Performing Xenakis

1. Herma

I received the score in 1961 and prepared for a month, practicing a page a day at most for an hour or so. I concentrated mostly on the position changes on the keyboard and at the same time memorized the score. Rhythmic notation in this case was an approximation of probabilistic density written in quintuplet versus sextuplet and this density was itself an approximation of the texture. 

It is more important to make the texture felt than the note-to-note process as in melodic music.  The whole of the selected pitches are like a pigment accumulation. There are two layers superimposed in fortissimo and pianissimo. 

2. Eonta

Here there is more diversified texture than in Herma. Scattered or converging clouds, pulsating rhythms abound. Chromatic sensation of each sound aggregate and the feeling of drive toward catastrophe pervades the work. Xenakis wanted the performers physically exhausted during the performance, feeling that something was still going on beyond fatigue. 

3. Evryali and Synaphaï

Multilinear melodic synergy as Medusa's hair, Xenakis wanted each of ten fingers to move independently. But it is physically  impossible and psychologically beyond control. I proposed instead of quickly shifting the focus from one layer to another. Xenakis wanted to know how I could create a rift between two consecutive touches instead of connecting. Together, we experimented and found that with minute interruption and delay with slight difference of touch one could create the impression that two consecutive pitches are not the part of a melody but separate individual tone-colors.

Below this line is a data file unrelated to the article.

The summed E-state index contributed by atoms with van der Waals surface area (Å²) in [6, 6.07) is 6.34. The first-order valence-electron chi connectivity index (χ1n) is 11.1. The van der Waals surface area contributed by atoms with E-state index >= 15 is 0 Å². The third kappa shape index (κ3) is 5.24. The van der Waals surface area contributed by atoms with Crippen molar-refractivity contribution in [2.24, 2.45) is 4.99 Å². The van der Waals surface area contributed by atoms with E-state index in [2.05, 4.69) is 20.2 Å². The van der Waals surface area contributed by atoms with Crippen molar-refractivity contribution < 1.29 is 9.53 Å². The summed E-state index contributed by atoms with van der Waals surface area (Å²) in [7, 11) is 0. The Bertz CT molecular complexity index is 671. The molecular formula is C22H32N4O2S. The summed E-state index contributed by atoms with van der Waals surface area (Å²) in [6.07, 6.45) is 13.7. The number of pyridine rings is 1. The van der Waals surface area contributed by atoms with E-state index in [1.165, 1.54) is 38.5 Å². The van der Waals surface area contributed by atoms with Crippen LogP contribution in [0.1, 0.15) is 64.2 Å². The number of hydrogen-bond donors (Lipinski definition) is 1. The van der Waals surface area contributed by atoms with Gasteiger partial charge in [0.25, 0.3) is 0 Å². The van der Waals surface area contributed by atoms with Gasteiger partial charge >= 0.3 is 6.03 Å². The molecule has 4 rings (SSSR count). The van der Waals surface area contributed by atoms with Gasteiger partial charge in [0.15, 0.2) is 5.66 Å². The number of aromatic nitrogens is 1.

4. Kyania

When I conducted this orchestral work, it was important not to divide the beat but realize an extremely slow beat of metronome 36. Then each player could fit in this time frame with layered quintuplets, sextuplets, etc. flattened out. The result is a dense wall of sound. There is a strange sense of remoteness, the feeling for the other side of this wall.: destiny's indicator.

Yuji Takahashi (2008)